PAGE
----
Be Brave.

As teachers, we have a hard time looking outside of our classrooms, schools, and culture.  Be brave! Live paradoxically and #letgo. via Truth

Irresistible Amateur

More important than ever to be the enthusiastic amateur rather than the disgruntled, grumpy, overworked teacher.  We can do this.  Don’t let your big district and boss lay the growth mindset trip on you; seize the day and each moment as #theonlymoment!  Teachers have all they need to be #changeagents, but it first begins with our own vision.  Is it clouded by the end of the year? Reset. Reset. Reset. via Jaded

Irresistible Feeling

I cannot help but wonder as I teach a biology unit in science at life’s miraculous presence from the microscopic level to our vast universe.  I think it is time to infuse Common Core (and its critics) with movement.  Let us move from thinking to feeling.  It starts with educators! Teach empathy and model kindness.  Let us move from reacting to reflecting (the real critical thinking) via Subtle Effortless Action.  There is nothing to lose and everything to gain.  Kindness matters more now than ever.  #guncontrol #safeschools

Irresistible Ahisma

Never more relevant for our students (and ourselves) via Ahisma

Irresistible Moments

It’s not impossible to be a great teacher these days, but it is a lot of self-reflection.  How can one improve teaching without improving one’s self?  How does one rid themselves of the “nattering nabobs of negativism?” Is there a place for stillness and action in the classroom? Of course! via Moment within a Moment



Practice without renunciation is avoidance. Renunciation without practice is not long-lived.  Together, practice and renunciation make all our dreams possible.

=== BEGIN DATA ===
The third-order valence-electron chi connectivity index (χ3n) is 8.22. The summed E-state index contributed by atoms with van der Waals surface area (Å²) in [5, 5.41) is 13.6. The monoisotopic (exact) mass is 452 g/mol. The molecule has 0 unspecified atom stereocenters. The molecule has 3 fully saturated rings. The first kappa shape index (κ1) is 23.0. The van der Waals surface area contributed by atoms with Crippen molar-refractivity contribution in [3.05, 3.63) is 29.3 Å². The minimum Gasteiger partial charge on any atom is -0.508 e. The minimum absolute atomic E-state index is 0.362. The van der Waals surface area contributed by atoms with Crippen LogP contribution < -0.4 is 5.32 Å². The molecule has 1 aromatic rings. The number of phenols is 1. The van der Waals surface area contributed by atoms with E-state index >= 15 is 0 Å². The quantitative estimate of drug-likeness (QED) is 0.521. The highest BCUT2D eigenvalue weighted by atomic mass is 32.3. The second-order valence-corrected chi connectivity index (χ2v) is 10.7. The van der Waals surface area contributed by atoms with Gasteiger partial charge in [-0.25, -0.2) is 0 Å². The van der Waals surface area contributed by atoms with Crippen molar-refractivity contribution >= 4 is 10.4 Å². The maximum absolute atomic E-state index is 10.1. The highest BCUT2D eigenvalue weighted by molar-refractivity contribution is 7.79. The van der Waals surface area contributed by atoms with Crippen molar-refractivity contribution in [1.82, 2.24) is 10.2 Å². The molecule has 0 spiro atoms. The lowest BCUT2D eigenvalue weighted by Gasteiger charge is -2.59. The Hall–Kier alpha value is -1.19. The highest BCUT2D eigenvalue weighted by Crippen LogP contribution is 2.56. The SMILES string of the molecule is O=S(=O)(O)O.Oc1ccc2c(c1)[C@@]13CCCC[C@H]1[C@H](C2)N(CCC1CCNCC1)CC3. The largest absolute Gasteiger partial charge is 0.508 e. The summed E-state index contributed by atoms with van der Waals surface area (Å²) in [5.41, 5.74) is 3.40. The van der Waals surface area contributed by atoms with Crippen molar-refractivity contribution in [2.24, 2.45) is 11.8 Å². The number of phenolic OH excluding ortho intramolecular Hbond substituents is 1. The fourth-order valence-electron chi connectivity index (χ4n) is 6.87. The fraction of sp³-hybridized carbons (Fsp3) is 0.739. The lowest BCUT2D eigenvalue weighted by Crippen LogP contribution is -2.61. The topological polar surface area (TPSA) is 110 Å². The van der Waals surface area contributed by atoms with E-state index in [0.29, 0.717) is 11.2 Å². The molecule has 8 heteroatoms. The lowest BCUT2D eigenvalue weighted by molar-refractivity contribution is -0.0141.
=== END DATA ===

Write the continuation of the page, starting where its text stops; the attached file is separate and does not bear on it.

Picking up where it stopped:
Rolf Gates, Meditations from the Mat:  Daily Reflections on the Path of Yoga

Day 6 – For years, I awoke and rose at 3:55 a.m., shuffled out to the porch with a half-cup of coffee and a big glass of water, and jumped around, pounding my feet and joints into their current somewhat decrepit state of present moment.  I was convinced that this movement was the answer.  I maintained a precarious, yet disciplined, schedule, ate small doses of food spread strategically throughout the day, and collapsed in bed at 6 p.m., ready to do it all again.  And, like all things this regimen, I became too tired, hungry, and injured, to do this.

Abhyasa, practice, and vairagya, nonattachment or renunciation, work hand-in-hand.  I use to believe that renunciation (nonattachment) meant I had to renounce certain things, like bread or beer or a cup of coffee or French fries or chocolate cake or missing a workout, but even as early as today, in rereading our book for a fourth time, enjoying three years of separation from the pounding I gave myself on the porch, I understand so much more.  Vairagya is about the renouncing of old habits that no longer serve one, and it enriches one’s practice (abhyasa).

I, too, like Rolf, find “in the peace of the early morning…I let go of the need to do anything or be anywhere.”  Learning about life, I study my movement and my stillness, so that everything becomes a practice; standing becomes a practice, walking becomes a practice, sitting or lying still becomes a practice, and dancing becomes a practice.  In the stillness of purposeful, intuitive movement or the quietude of meditation, the vastness of the moment unfolds.